Turkey hunters have a lot to be yelping about thanks to some innovative new gear!
I must admit, I'm on a winning streak when it comes to
killing spring gobblers with my bow.
My Moultrie game camera showed a flock of turkeys feeding
every morning and afternoon in my buckwheat plot. I knew I would have action. At 6:00 AM I heard my first gobble. I responded with a hen yelp on my
diaphragm mouth call (Knight and Hale Trashy Trina) and the tom fired
immediately. He was on the hook.
Moultrie Game Cam + Moultrie Mobile - showed this strut zone was very active
Once the big tom hit the field, he left his hens and ran straight
at my Jake - beating the hell out of it. My Summit 4-man Viper blind was set
up at the edge of my buckwheat plot. Because this blind can be turned
completely black inside, I was able to turn on my camera and get my bow ready with
the mature tom 8 yards away.
The Decoy stake could only take so much of a beating and
ended up pushing through the jake's back. This made the tom nervous and as he
walked away, I sent my arrow right through his back - cutting off his beard on
The hunt was over quick. As I sat there getting my gear together
a bigger gobbler showed up and beat up my now damaged jake. I could have
easily ended my (2-tag) season if New York allowed me to fill more than one tag
per day. Since they don't, I let the gobbler walk off. What a great morning.
I often think back to my early days of turkey bowhunting. It
took me ten years to kill my first turkey - a hen taken during a crisp fall
day. That was the year 2000, and now I fill my tag every year. So, what's
The answer is complicated. First, my calling is better. I no
longer walk around (like an idiot) yelping every 20 yards. I am very deliberate
and disciplined with my calling. I can't say I sound any better than I did back
then, it's more about timing and knowing when to call - not how to call.
Second, technology has allowed me to watch strut zones and
food plots to see bird activity long before the season opener. Tools like my
Moultrie game cameras hooked up to Moultrie Mobile have dramatically improved
my scouting with real-time intelligence. My cams go up 5-6 weeks before the
opener and combined with walking my farm listening to gobbles, I pretty much
have them nailed down before my first hunt.
Third, and most important, is the use of quality hunting
blinds and other turkey hunting gear. I have hunted out of dozens of blinds -
some I've loved and some I've disliked. This year I'm hunting from the new
Summit Viper 4-person blind and I love it.
So when you add up all these factors it's obvious that
turkey bowhunters have a lot to be yelping about when it comes to arrowing
Review - 2019 Summit Viper Blind
I love turkey hunting and because I bowhunt exclusively from
blinds I'm always looking for the perfect product.
When I think about all the blinds I've hunted from (Double
Bull, Primos, Ameristep, Muddy, and many others) there was always something I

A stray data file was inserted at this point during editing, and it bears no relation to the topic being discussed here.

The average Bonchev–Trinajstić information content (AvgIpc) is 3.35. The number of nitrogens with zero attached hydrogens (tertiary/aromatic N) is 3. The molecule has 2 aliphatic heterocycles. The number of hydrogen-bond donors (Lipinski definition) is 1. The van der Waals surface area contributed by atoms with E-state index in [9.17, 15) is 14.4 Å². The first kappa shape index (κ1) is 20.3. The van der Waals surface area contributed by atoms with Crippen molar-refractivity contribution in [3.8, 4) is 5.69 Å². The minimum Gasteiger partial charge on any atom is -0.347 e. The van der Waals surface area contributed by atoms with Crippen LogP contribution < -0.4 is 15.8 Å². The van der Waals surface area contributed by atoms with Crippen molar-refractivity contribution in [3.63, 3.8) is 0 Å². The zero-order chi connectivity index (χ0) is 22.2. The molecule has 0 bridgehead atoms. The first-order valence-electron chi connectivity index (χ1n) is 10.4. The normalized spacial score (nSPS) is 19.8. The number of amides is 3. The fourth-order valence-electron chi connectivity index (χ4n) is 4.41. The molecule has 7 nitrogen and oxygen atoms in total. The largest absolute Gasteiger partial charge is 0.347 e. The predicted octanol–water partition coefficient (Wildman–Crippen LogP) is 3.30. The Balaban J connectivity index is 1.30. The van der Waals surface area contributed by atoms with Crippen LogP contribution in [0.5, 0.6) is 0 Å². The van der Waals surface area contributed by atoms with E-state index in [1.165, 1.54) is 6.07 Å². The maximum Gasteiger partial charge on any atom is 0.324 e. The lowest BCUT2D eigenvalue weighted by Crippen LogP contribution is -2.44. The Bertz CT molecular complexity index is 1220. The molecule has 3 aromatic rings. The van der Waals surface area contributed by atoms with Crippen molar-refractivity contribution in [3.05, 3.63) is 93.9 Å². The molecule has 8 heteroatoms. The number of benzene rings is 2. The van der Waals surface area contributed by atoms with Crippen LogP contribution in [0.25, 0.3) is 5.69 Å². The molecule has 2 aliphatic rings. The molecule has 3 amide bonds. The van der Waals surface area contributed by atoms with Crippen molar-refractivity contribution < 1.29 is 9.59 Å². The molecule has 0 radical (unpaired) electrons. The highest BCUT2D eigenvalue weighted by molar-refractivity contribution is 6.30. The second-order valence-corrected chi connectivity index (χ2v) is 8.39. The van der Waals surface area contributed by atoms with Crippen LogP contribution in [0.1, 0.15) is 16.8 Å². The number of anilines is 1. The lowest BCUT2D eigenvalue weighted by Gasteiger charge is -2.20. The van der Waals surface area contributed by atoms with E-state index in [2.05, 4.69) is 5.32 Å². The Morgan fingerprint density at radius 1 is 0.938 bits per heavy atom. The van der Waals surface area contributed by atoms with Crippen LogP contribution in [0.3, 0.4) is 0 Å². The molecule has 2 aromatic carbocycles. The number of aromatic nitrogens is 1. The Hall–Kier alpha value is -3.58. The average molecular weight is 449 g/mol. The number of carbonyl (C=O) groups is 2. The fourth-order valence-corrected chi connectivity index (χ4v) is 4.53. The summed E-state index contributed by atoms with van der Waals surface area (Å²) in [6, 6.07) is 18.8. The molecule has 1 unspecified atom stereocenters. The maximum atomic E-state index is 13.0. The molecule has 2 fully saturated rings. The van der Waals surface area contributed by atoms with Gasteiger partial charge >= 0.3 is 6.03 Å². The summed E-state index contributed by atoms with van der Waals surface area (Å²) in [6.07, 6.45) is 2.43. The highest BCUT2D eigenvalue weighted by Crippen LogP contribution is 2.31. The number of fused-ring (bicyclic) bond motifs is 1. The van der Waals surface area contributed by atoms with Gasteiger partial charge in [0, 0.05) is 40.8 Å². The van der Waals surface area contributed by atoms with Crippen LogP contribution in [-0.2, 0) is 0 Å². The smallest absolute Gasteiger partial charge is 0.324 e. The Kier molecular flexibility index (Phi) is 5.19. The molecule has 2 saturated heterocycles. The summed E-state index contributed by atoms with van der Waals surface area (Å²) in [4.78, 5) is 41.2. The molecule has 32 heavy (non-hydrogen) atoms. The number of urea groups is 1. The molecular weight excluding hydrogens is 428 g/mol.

didn't like. Many did not get dark enough, some of them had noisy fabric, many
of them had awful window configurations with those horrid inverted triangle designs,
and nearly all of them stuffed into tube that was 2x smaller than it should be
to fit your blind.
New this year, Summit Treestands has designed a new line of
hunting blinds and their flagship model (Viper 4-man) may be best one I've
tried to date. Here's why:
Windows - the blind has 270 degrees of windows which
summit calls TruView Windows. They work like a one-way mirror, hunter inside
blind can see out, but game can't see in. These windows contain Summit's Split
Silent Slide window system: Allows you to silently move TruView Mesh windows up
and down as well as black curtains which dramatically darken up your blind even
when it's backlit by strong Sunlight.
Door - Summit has designed a door called the Hush
Silent Hatch hinge door. It features a hinged door design with hook and loop
connections. It will stay closed with no hooks, or you have the option of using
the hooks if it's windy. When you leave the blind for an extended period,
there's also a zipper to secure the door.
Portability - Finally, someone has got the carry
system right!Â It's called the Snap Wrap carry system: You simply fold up the
blind and lay it on top of the Snap Wrap system. Then just wrap it around the
blind and latch to snap it shut. This provides secure, easy transport without
dropping F-bombs trying to stuff a big blind into a small bag. The Snap Wrap
also doubles as an in-blind organizer, so you can hang the Snap Wrap from the
support poles and use it's 5 large pockets for calls, phone, binos, rangefinder,
The blind comes in two camo options, Veil Camo (shown above)
and Realtree Edge. The Viper 4-person can fit three grown men comfortably or
four + if this includes kids. The blind hub and fabric is sturdy -much sturdier
than I've seen from any other hunting blind I've used before. It pops up crisp
and fast like most of the blinds do. From bag to pop up took about 90 seconds,
and 4 minutes if I include staking it down.